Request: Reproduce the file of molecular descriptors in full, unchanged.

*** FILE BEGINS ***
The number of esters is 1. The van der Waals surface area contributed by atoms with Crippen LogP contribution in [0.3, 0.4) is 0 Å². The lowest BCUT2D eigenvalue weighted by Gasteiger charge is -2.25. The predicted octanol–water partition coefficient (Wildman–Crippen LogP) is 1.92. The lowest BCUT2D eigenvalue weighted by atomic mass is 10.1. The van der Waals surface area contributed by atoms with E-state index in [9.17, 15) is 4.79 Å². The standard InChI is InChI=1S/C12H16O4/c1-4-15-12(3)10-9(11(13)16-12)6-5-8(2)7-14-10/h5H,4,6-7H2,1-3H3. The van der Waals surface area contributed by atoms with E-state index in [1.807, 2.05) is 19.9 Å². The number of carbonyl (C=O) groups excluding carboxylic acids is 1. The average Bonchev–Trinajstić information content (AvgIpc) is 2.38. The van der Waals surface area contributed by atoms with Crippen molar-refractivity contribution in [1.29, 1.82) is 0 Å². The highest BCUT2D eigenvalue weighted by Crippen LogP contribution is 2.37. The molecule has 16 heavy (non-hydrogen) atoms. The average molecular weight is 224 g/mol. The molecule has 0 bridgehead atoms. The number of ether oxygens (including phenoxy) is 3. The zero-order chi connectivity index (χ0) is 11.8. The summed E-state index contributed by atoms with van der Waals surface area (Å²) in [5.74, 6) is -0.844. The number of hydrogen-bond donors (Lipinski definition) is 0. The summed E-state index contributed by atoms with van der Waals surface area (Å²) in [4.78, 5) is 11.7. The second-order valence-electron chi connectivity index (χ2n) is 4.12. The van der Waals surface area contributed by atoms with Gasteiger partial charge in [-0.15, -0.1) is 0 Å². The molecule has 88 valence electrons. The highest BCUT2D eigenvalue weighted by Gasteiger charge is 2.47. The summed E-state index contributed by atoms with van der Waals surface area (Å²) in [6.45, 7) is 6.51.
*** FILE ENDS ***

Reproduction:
The number of esters is 1. The van der Waals surface area contributed by atoms with Crippen LogP contribution in [0.3, 0.4) is 0 Å². The lowest BCUT2D eigenvalue weighted by Gasteiger charge is -2.25. The predicted octanol–water partition coefficient (Wildman–Crippen LogP) is 1.92. The lowest BCUT2D eigenvalue weighted by atomic mass is 10.1. The van der Waals surface area contributed by atoms with E-state index in [9.17, 15) is 4.79 Å². The standard InChI is InChI=1S/C12H16O4/c1-4-15-12(3)10-9(11(13)16-12)6-5-8(2)7-14-10/h5H,4,6-7H2,1-3H3. The van der Waals surface area contributed by atoms with E-state index in [1.807, 2.05) is 19.9 Å². The number of carbonyl (C=O) groups excluding carboxylic acids is 1. The average Bonchev–Trinajstić information content (AvgIpc) is 2.38. The van der Waals surface area contributed by atoms with Crippen molar-refractivity contribution in [1.29, 1.82) is 0 Å². The highest BCUT2D eigenvalue weighted by Crippen LogP contribution is 2.37. The molecule has 16 heavy (non-hydrogen) atoms. The average molecular weight is 224 g/mol. The molecule has 0 bridgehead atoms. The number of ether oxygens (including phenoxy) is 3. The zero-order chi connectivity index (χ0) is 11.8. The summed E-state index contributed by atoms with van der Waals surface area (Å²) in [5.74, 6) is -0.844. The number of hydrogen-bond donors (Lipinski definition) is 0. The summed E-state index contributed by atoms with van der Waals surface area (Å²) in [4.78, 5) is 11.7. The second-order valence-electron chi connectivity index (χ2n) is 4.12. The van der Waals surface area contributed by atoms with Gasteiger partial charge in [-0.15, -0.1) is 0 Å². The molecule has 88 valence electrons. The highest BCUT2D eigenvalue weighted by Gasteiger charge is 2.47. The summed E-state index contributed by atoms with van der Waals surface area (Å²) in [6.45, 7) is 6.51.